Other Infectious Risks
Infectious diseases are monitored and reported by Canterbury by Community & Public Health. Some diseases are notifiable by health practitioners to the Medical Officer of Health. These include: campylobacter, salmonella, giardia, typhoid, cholera, listeria, hepatitis A, B and C, measles, mumps, pertussis (whooping cough), rubella, meningitis, legionella, and avian influenza.
Prevention is a priority for Community & Public Health and the National Immunisation Programme is helpful to protect against many diseases. For more information about immunization, click here. For more information on Infectious Disease Management, see the Ministry of Health guidelines here.
Novel Coronavirus (2019-nCoV)
A new type of coronavirus, known as 2019-nCoV, has been identified in the Wuhan, Hubei province of China. Many initial cases were related to people who worked at or were frequent visitors to the Huanan Seafood Wholesale Market. Symptoms are similar to a range of other illnesses such as influenza, including fever, coughing, and difficulty breathing.
- Corona Virus Poster in Chinese, A4 and A3
- Corona Virus Poster in English, A4 and A3
- Ministry of Health Advisory Summary from Community & Public Health – 27 Jan 2020
- Laboratory testing technical advice from WHO – 27 Jan 2020
- National Health Advisory Update – Wuhan Viral Pneumonia cluster – 10 Jan 2020
- National Health Advisory Update – Wuhan Viral Pneumonia cluster – 6 Jan 2020
A review of the Canterbury measles response has been completed and feedback has been received from a wide group of stakeholders, including general practice teams. CPRG extends their gratitude to general practice for their extraordinary response. The recommendations can be reviewed in the link below:
Immunisation is the best protection to stop people from getting measles. According to the 20 November 2019 National Health Advisory, the current national priorities for active recall for MMR (measles, mumps rubella) vaccination are:
- Ensure all children receive their vaccinations on time at 15 months (12 months in Auckland) and four years to maintain the national Childhood Immunisation Schedule
- Susceptible close contacts within 72 hours of first exposure to measles when possible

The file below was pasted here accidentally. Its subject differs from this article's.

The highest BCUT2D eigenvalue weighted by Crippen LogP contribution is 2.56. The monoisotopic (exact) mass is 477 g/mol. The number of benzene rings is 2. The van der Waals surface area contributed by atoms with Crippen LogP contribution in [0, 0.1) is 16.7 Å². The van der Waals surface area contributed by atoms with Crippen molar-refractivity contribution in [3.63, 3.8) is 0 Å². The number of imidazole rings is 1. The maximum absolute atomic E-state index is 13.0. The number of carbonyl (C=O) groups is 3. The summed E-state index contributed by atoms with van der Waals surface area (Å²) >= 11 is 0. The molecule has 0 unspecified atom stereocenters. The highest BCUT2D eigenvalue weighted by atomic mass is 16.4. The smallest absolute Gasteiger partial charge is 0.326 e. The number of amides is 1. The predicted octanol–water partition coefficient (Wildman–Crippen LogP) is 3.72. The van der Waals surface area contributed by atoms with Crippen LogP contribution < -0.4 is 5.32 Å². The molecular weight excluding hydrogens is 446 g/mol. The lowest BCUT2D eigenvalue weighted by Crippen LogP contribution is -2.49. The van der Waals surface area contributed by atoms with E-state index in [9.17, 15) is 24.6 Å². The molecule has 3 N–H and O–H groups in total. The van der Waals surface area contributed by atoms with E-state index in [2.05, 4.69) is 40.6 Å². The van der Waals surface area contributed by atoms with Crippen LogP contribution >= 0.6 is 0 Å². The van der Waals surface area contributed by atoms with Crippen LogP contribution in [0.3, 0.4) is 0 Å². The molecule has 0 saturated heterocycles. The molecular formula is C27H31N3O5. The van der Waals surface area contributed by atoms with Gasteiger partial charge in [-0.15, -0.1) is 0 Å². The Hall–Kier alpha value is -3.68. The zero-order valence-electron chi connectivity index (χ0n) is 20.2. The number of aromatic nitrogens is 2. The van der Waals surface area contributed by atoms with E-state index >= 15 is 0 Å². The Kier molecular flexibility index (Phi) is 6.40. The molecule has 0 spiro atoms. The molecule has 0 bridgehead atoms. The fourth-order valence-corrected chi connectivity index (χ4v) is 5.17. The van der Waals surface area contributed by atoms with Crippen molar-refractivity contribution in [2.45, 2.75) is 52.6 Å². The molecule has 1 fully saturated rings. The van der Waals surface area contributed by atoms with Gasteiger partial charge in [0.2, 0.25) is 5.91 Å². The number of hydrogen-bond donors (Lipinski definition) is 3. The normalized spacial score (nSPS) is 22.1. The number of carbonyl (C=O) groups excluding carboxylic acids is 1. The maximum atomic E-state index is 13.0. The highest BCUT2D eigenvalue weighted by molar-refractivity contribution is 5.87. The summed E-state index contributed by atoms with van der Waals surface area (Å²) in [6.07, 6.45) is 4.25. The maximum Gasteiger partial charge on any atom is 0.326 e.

- Babies aged six months to 11 months who live in Auckland or who are travelling to Auckland or overseas to a country that has an active outbreak of measles
- In accordance with the National Immunisation Schedule, all children under five who have not received either dose of MMR should be actively recalled. We consider active recall of this group to be in line with the priority groups
- People under the age of 50 travelling from New Zealand to Samoa, Tonga, Philippines, and Fiji
- People travelling to a region where there is an active outbreak of measles – regions with measles outbreaks can be found here.
“Anyone who is not immunised and gets exposed to a case of measles will need to stay home for at least 14 days to ensure the virus doesn’t spread,” says Dr Caroline McElnay, Director of Public Health at the Ministry of Health.
Anyone who suspects they may have measles should avoid contact with other people, especially those who aren’t fully immunised, and phone their General Practice team. For more information either look here or call 0800 IMMUNE.
Recent measles updates from CPRG:
- CPRG Measles Update 5 April 2019
- CPRG Measles Update 28 March 2019
- CPRG Measles and Influenza Update 19 March 2019
- CPRG Measles Update 14 March 2019
- CPRG Measles Update 13 March 2019 new priorities
- CPRG Measles Update 12 March 2019 vaccine orders
- CPRG Measles Update 11 March 2019 vaccine supply
- CPRG Measles Update 11 March 2019
- CPRG Measles Update 8 March 2019
- CPRG Measles Update 7 March 2019